Dugard, William

, an eminent school-master and learned man, was the son of Henry Dugard, a clergyman, and born at Bromsgrove in Worcestershire, Jan. 9, 1605. He was instructed in classical learning at a school in Worcester; and from thence sent, in 162‘J, to Sidney college, Cambridge. In 1626 he took the degree of B. A. and that of M. A. in 1630. Soon after he was appointed master of Stamford school in Lincolnshire; from whence, in 1637, he was elected master of the free-school in Colchester. He resigned the care of this school Jan. 1642-3, in consequence of the ill-treatment he received at the hands of a party in that town, to which, us well as to the school, he had been of great service; and May 1644 was chosen head master of Merchant Taylors’ school in London. This school flourished exceedingly under his influence and management but for shewing, as was thought, too great an affection to the royal cause, and especially for printing Salmasius’s defence of Charles I. at a press in his own house, he was deprived of it February 1650, and imprisoned in Newgate his wife and six children turned out of doors and a printing-office, which he valued at a thousand pounds, seized .*


That he was very well affected to Charles I. and to the royal interest, appears from a curious register he kept of his school, which is still extant in Sion college library, wherein are entered two Greek verses, on the beheading of that monarch, to this effect: "Charles, the best, of kings, is


fallen by the bands of cruel and wicked men, a martyr for the laws of Cod and of his country.“There are also two more Greek verses on the burial of Oliver Croinwell’8 mother in Westminster-abbey, to this effect: ”Here lieth the mother of a cursed son, who has been the ruin of two kings, and of three kingdoms.“However, it -.vas not for these verses that he was dismissed the school, but for being concerned in printing Salmasius’s book, as we learn from the following memorandum in this same register: ” Feb. 20, 1649, a concilio novi status ab archididascalatus officio summotus, et in carceretn Novas - Portac oonjecttis sum ob hanc praecipue oausam, quod Claudii Salmasii librum, qui inscribitur ‘ Defensio regia pro Carolo priino ad seremssininm regem Carolutu secundum legitimum taereden et successoretn,’ typis mandandum curaveram: typographeo insuper intrgro spoliatus, ad valorem mille librarum mi­ nimum nihil jam reliqunm habens> unde victum quacram uxori & sex liberis.“Dugard would have been more severely punished, if Milton, who was his intimate friend, had not used his interest to bring him otF, which he effected by means of Kradshaw; but upon this condition, that Dugard should add Pamela’s prayer to the bonk he was printing (an edition of the ” Icon Basilike") as an atonement for his fault, they designing thereby to bring a scandal upon the performance, and blast the reputation of its authority. In expectation of which they used frequently to laugh at their dexterity in thus inserting a;iioag the king’s genuine pieces a prayer out of sir Philip Sydney’s Arcadia. The book being thus interpolated, -Milton was employed by the council of slate, to whom he was Latin secretary, to censure thr> king for the use of this very prayer Nichols’s Bowyer.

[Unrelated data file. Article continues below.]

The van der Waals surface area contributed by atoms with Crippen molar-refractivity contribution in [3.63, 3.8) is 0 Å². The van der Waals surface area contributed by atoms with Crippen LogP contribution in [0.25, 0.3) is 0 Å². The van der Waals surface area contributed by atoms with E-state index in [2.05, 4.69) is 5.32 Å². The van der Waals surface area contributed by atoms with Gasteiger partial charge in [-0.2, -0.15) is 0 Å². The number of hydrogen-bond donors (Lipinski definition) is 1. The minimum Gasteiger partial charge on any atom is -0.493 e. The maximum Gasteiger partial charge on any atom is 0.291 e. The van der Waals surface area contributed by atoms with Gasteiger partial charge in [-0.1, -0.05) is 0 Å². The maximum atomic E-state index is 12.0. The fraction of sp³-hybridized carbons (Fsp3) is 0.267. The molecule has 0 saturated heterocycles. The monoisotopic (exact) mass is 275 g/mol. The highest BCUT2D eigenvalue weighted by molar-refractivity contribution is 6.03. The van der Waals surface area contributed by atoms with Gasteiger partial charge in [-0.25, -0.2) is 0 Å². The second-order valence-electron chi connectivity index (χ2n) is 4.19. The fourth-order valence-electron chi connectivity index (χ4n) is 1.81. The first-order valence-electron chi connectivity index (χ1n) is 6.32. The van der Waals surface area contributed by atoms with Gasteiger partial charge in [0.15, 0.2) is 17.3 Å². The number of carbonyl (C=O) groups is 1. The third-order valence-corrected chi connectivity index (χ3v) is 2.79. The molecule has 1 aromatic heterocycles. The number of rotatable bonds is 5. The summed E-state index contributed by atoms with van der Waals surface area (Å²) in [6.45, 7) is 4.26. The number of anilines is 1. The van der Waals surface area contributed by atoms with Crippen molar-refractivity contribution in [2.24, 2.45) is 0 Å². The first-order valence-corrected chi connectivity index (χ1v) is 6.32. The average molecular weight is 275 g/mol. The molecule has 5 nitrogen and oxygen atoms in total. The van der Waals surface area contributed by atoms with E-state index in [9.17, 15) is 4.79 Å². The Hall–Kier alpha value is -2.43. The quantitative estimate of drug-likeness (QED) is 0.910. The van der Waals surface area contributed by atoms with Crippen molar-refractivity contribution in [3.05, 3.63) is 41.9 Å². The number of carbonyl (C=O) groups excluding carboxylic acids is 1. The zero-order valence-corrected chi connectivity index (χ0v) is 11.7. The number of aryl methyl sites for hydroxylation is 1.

| Being soon released from this confinement, he opened, April 1650, a private school on Peter’s Hill, London; but, in September was restored to his former station, by means of the same council of state who had caused him to be removed, and who, with Milton, took advantage of his distresses to force him into their service, and among other things to print Milton’s answer to Sahaasius. There, however, he continued with great success and credit, till about 1662, when he was dismissed for breaking some orders of the merchant tailors, though he had been publicly warned and admonished of it before. He presented a remonstrance to them upon that occasion, but to no purpose: on. which he opened a private school in Coleman-street, July 1661, and, by March following, had gathered a hundred and ninety-three scholars: so great was his reputation, and the fame of his abilities. He lived a very little while after, dying in 1662. He gave by will several books to Sion college library. He published some few pieces for the use of his schools as, 1. “Lexicon Grajci Testament! alphabetieum*; una cum explicaiione gramimitica vocum

A work excellently calculated for the use of schools and young students cor<:ance in a compendious form. in divinity shewing the purpose, not The Iftte learned Mr. Bowyer had taken only of n Lexicon, by exhibiting all the words of toe Greek Testament, as they stand in the text, with their explanations and iuflections, but answering, likewise, the end of a Concordance, in a compendious form. The late learned Mr. Bcwyer had taken some pains with this Lexicon, with view to an improved edition of it; and his corrected copy is still in the hands of Mr. Nichols.

| singularum, in usum tironum. Necnon Concordantiil singulis dictionibus apposita, in usurn theologian candidatorum,
” 1660. 2. “Rhetorices compendium,” Hvo. 3. “Luciani SamosatenMS dialogorum seiectorum libri duo, cum interpretatione Latina, multis in locis emendata, et ad calcem adjecta,” 8vo. 4. “A Greek grammar.1

Biog. Brit—Nichols’s Bowyer.—Lloyd’s Memoirs, p. 638.—Wilson’s Hist. of Merchant Taylor’s School.